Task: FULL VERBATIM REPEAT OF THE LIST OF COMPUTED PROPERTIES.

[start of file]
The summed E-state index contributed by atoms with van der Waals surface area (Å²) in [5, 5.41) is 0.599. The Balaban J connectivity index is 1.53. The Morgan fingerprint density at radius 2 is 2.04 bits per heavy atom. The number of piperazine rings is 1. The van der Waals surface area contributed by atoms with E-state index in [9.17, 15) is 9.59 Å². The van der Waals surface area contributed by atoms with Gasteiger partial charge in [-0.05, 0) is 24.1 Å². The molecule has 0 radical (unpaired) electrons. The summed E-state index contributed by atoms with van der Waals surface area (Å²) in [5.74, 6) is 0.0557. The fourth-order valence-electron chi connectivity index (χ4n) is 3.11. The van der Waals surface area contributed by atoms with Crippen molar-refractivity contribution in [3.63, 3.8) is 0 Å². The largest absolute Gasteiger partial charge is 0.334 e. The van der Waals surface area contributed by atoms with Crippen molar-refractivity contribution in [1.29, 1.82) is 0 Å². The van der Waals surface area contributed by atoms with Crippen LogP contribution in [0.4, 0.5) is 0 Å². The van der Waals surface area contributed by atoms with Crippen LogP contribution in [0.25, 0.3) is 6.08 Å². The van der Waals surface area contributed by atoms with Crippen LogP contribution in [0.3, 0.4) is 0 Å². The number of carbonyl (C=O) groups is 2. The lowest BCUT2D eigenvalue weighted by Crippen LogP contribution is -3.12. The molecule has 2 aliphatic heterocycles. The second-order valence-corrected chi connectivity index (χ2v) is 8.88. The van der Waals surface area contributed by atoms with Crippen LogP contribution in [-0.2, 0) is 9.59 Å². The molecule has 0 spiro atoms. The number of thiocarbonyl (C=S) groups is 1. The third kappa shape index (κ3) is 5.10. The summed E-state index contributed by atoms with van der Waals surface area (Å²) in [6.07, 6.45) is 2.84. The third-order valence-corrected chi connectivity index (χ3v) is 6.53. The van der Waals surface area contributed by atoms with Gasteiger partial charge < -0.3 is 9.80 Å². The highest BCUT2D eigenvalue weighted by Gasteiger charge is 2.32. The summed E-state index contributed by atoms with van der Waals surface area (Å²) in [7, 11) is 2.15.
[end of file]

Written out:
The summed E-state index contributed by atoms with van der Waals surface area (Å²) in [5, 5.41) is 0.599. The Balaban J connectivity index is 1.53. The Morgan fingerprint density at radius 2 is 2.04 bits per heavy atom. The number of piperazine rings is 1. The van der Waals surface area contributed by atoms with E-state index in [9.17, 15) is 9.59 Å². The van der Waals surface area contributed by atoms with Gasteiger partial charge in [-0.05, 0) is 24.1 Å². The molecule has 0 radical (unpaired) electrons. The summed E-state index contributed by atoms with van der Waals surface area (Å²) in [5.74, 6) is 0.0557. The fourth-order valence-electron chi connectivity index (χ4n) is 3.11. The van der Waals surface area contributed by atoms with Crippen molar-refractivity contribution in [3.63, 3.8) is 0 Å². The largest absolute Gasteiger partial charge is 0.334 e. The van der Waals surface area contributed by atoms with Crippen molar-refractivity contribution in [1.29, 1.82) is 0 Å². The van der Waals surface area contributed by atoms with Crippen LogP contribution in [0.4, 0.5) is 0 Å². The van der Waals surface area contributed by atoms with Crippen LogP contribution in [0.25, 0.3) is 6.08 Å². The van der Waals surface area contributed by atoms with Crippen LogP contribution in [0.3, 0.4) is 0 Å². The number of carbonyl (C=O) groups is 2. The lowest BCUT2D eigenvalue weighted by Crippen LogP contribution is -3.12. The molecule has 2 aliphatic heterocycles. The second-order valence-corrected chi connectivity index (χ2v) is 8.88. The van der Waals surface area contributed by atoms with Crippen LogP contribution in [-0.2, 0) is 9.59 Å². The molecule has 0 spiro atoms. The number of thiocarbonyl (C=S) groups is 1. The third kappa shape index (κ3) is 5.10. The summed E-state index contributed by atoms with van der Waals surface area (Å²) in [6.07, 6.45) is 2.84. The third-order valence-corrected chi connectivity index (χ3v) is 6.53. The van der Waals surface area contributed by atoms with Gasteiger partial charge < -0.3 is 9.80 Å². The highest BCUT2D eigenvalue weighted by Gasteiger charge is 2.32. The summed E-state index contributed by atoms with van der Waals surface area (Å²) in [7, 11) is 2.15.